Does Size Matter?

Author: Matthew Kilgannon

In Blackburn –v– Aldi Stores Limited the Employment Appeal Tribunal (EAT) considered whether an employer’s failure to provide an impartial grievance process could amount to a breach of the implied term of trust and confidence, and form the basis of a constructive dismissal claim.


The employee, Mr Blackburn, submitted a written grievance to his employer, Aldi Stores Limited (“Aldi”). He raised serious issues about health and safety and its impact on his role (an LGV driver), lack of training and mistreatment by his deputy transport manager. The manager had apparently abused him and sworn at him on two occasions.

Mr Blackburn’s grievance, as per the company’s written grievance procedure, was heard by a regional managing director, Mr H. Mr H, upon hearing all of the employee’s concerns and evidence, decided to accept all of Mr Blackburn’s complaints save for those relating to abuse.

Mr Blackburn was dissatisfied with the decision and exercised his right to appeal. Subsequently, Mr Blackburn’s appeal was heard by Mr H. This took place even though the company’s grievance procedure provided that the next level of management should have addressed the matter.

Following confirmation of the original grievance outcome, Mr Blackburn resigned. He claimed constructive unfair dismissal. He alleged that Aldi had breached the implied term of mutual trust and confidence by failing to adhere to its grievance procedure, which had effectively denied him a fair right of appeal.

Employment Tribunal Decision

The Employment Tribunal found against Mr Blackburn. Whilst it noted that someone other than Mr H should have addressed Mr Blackburn’s appeal, it was, in its opinion, irrelevant to the issue of trust and confidence.

EAT Decision

Mr Blackburn appealed. On appeal, the Employment Appeal Tribunal took a different view. It held as follows:

  • Mr H should not have heard Mr Blackburn’s appeal as it was not only against the company’s procedure but also the ACAS Code of Practice on Disciplinary and Grievance Procedures.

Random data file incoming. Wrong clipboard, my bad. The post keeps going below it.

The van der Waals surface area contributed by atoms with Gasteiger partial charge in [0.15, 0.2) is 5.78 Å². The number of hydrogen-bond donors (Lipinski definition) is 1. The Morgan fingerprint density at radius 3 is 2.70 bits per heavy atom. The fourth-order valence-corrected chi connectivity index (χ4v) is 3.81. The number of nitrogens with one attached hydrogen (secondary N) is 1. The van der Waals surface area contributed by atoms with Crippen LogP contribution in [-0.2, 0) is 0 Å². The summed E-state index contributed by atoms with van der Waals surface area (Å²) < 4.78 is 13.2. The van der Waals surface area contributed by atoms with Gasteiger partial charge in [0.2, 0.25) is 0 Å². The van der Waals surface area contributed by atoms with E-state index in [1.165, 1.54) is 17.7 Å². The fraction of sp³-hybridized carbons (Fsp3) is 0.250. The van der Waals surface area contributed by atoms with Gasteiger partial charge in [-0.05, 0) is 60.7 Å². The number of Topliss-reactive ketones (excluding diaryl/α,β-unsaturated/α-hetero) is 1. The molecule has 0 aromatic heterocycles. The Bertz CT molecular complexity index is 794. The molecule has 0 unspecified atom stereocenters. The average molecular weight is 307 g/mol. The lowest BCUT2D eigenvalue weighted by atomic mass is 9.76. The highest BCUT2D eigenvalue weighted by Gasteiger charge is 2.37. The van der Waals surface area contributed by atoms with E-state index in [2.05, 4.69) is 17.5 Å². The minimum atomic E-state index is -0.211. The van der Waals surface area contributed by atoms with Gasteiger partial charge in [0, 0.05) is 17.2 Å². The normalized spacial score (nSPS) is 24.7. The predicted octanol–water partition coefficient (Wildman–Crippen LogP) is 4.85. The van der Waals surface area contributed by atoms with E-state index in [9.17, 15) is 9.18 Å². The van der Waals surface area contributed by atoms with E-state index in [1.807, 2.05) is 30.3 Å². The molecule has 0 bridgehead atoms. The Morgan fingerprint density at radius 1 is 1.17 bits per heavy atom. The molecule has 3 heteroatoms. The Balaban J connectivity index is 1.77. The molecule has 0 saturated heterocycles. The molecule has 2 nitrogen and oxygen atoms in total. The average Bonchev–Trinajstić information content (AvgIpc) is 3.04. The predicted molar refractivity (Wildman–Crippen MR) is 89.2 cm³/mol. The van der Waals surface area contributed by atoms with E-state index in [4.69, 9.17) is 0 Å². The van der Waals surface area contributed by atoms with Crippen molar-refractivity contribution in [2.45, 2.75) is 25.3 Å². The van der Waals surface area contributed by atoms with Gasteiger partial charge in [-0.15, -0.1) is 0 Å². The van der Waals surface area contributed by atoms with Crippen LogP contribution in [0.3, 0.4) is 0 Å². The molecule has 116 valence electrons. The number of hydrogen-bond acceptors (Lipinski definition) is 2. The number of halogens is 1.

• It “was not easy to see” why an organisation of “Aldi’s size” was unable to provide an impartial hearing.
  • A failure to adhere to a grievance procedure is capable of amounting to or contributing to a breach of the implied term of mutual trust and confidence.
  • When an Employment Tribunal is invited to consider whether there has been a breach of the implied term of mutual trust and confidence it must assess what has actually taken place.

What does this mean for you?

The EAT decision serves as a useful reminder to employers. They should, where possible, follow their grievance (and indeed disciplinary) procedure, as well as the ACAS Code of Practice on Disciplinary and Grievance Procedures.

By doing so, it should prevent or avoid claims. Insofar as appeals are concerned, they should ideally be handled by a more senior manager who can exercise independent judgment and who does not feel obliged to uphold the original decision. This will be a greater issue for larger employers that have the resources to provide more senior managers to hear appeals.

So, in summary, yes size does matter. Larger employers will be expected to do more. Your size and administrative resources remain factors Tribunals should consider. On a final note, if you feel your existing grievance and disciplinary procedures and practices could, potentially, give rise to complaints being made about unfairness, breach of contract etc. you should seek advice.

For further information, please contact Matthew Kilgannon, either by telephone on 01483 411517 or by email